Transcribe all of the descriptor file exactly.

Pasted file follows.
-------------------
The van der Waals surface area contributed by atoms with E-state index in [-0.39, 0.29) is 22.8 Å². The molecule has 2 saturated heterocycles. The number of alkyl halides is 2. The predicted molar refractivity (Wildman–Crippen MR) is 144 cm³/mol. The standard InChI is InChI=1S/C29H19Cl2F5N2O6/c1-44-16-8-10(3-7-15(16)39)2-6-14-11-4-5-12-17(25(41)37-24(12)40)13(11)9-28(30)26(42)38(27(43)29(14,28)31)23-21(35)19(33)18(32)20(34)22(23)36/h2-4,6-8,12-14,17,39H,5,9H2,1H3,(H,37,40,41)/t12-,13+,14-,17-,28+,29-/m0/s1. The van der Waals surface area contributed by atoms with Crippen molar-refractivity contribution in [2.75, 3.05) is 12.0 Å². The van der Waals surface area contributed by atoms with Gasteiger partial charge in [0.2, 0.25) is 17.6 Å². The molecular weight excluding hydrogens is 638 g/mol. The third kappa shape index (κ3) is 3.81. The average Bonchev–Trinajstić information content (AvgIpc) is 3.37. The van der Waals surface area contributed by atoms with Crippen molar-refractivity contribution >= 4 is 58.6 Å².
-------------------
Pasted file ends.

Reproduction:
The van der Waals surface area contributed by atoms with E-state index in [-0.39, 0.29) is 22.8 Å². The molecule has 2 saturated heterocycles. The number of alkyl halides is 2. The predicted molar refractivity (Wildman–Crippen MR) is 144 cm³/mol. The standard InChI is InChI=1S/C29H19Cl2F5N2O6/c1-44-16-8-10(3-7-15(16)39)2-6-14-11-4-5-12-17(25(41)37-24(12)40)13(11)9-28(30)26(42)38(27(43)29(14,28)31)23-21(35)19(33)18(32)20(34)22(23)36/h2-4,6-8,12-14,17,39H,5,9H2,1H3,(H,37,40,41)/t12-,13+,14-,17-,28+,29-/m0/s1. The van der Waals surface area contributed by atoms with Crippen molar-refractivity contribution in [2.75, 3.05) is 12.0 Å². The van der Waals surface area contributed by atoms with Gasteiger partial charge in [0.2, 0.25) is 17.6 Å². The molecular weight excluding hydrogens is 638 g/mol. The third kappa shape index (κ3) is 3.81. The average Bonchev–Trinajstić information content (AvgIpc) is 3.37. The van der Waals surface area contributed by atoms with Crippen molar-refractivity contribution >= 4 is 58.6 Å².